New Delhi/Washington: Indian pharmaceutical firms are unfazed by the prospect of increased scrutiny by US regulator Food and Drug Administration (FDA), which faces charges of slipping up on inspection of non-US drug makers.

In fact, say some drug industry experts, Indian drug makers may actually benefit from more intensive interaction with the FDA—even if it meant more inspections—as it could help reduce delays in approvals for introducing drugs and importing chemicals into the US, the biggest market for such products.

A recent US government audit has pointed out that in a year, the FDA inspected merely 7% of the drug makers outside the US that export drugs to that country and that it will take up to 13 years, at this rate, to inspect all such drug makers in the world.

Dr Reddy’s facility in Hyderabad. The company says increased inspections will enhance its reputation as a quality supplier

“It might mean more paperwork and costs for us, but good manufacturers needn’t worry," said Swati Piramal, director of communications and strategic alliances at Nicholas Piramal India Ltd. She added that US concerns could be arising on account of certain Chinese pharmaceutical products showing up banned chemicals.

A spokesperson from Dr Reddy’s Laboratories Ltdsaid they welcome any increase in inspections as it will “only serve to enhance our reputation and standing as a quality supplier".

The US imported $48.3 billion, or nearly Rs1.9 trillion, in pharmaceutical products this year through August, up from $42.3 billion a year earlier, according to the commerce department.

Indian drug companies currently account for half of all approvals for so-called active pharmaceutical ingredients, or APIs, which is the raw material used to make medicines, a quarter of formulation drug approvals, and have the largest number of FDA-approved manufacturing sites.

D. G. Shah, secretary general of industry lobby Indian Pharmaceutical Alliance, says that since Indian companies export to a slew of countries, their facilities are inspected often by several other regulators— those of the UK, Australia, the European Union, Brazil, and South Africa besides the FDA—compared with the facilities of US drug makers.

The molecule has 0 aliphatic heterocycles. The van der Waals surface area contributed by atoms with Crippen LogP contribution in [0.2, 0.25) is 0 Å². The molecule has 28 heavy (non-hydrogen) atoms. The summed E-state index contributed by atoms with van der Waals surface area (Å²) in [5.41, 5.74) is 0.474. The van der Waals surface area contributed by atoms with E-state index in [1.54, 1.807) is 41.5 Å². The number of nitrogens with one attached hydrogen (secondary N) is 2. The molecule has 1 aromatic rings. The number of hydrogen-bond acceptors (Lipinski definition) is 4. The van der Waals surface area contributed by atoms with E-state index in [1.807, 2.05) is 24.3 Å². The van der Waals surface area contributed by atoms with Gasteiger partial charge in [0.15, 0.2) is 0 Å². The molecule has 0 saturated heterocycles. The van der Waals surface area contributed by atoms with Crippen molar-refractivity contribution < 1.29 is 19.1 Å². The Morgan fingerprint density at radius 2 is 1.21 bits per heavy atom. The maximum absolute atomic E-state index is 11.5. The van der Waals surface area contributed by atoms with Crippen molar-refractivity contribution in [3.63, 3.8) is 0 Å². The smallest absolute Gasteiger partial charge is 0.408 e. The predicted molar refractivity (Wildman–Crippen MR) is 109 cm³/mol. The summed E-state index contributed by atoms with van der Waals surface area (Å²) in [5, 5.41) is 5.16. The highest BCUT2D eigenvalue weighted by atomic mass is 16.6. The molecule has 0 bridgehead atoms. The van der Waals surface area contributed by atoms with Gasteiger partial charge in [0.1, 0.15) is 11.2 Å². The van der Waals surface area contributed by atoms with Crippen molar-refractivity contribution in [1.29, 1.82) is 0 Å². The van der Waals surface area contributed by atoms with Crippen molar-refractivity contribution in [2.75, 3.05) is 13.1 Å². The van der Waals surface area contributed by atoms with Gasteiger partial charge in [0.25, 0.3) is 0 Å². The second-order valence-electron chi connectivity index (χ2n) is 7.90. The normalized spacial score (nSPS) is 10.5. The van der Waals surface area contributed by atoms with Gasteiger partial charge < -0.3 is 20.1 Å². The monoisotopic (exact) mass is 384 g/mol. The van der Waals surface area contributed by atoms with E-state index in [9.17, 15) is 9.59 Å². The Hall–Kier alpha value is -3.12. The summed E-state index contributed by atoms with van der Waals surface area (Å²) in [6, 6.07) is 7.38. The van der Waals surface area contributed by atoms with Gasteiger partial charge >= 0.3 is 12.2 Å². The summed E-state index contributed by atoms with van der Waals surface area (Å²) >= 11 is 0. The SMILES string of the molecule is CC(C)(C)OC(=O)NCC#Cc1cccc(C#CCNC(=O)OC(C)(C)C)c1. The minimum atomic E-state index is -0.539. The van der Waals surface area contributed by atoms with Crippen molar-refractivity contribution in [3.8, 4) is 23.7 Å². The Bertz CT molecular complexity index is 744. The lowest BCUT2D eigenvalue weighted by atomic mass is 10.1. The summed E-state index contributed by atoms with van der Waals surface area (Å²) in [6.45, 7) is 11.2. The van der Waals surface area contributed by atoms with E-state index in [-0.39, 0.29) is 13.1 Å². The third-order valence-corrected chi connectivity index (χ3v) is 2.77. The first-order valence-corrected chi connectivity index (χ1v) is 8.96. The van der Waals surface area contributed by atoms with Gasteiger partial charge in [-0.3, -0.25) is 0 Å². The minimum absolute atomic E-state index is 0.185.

“The US FDA system is based on standard operating procedures and focuses on extensive documentation. These documents can be inspected even after years," Shah said, explaining that physical inspections, even if irregular, could be made up for by tracking paperwork.

With 906 approved API makers in China and 400 in India, the FDA is “logistically" better off if it is to set up an office in the region, according to Sanjiv Kaul, industry expert and managing director of private equity firm, ChrysCapital Investment Advisors.

“Closer working with FDA will only benefit the Indian drug companies as they will cross over from a principal-agent relationship to that of collaborators," Kaul said.

For the fiscal year to 31 March, the FDA inspected 13 of 714 firms in China and 65 of 410 Indian drug makers, according to the US government report. These two countries have the largest bunch of drug makers registered with the FDA to export drugs to US.

Shah also believes the paranoia was largely due to certain harmful products from out of China in the recent past and India could just be getting clubbed in the category.

C.R. Sukumar from Hyderabad contributed to this story. Justin Blum is with Bloomberg in Washington.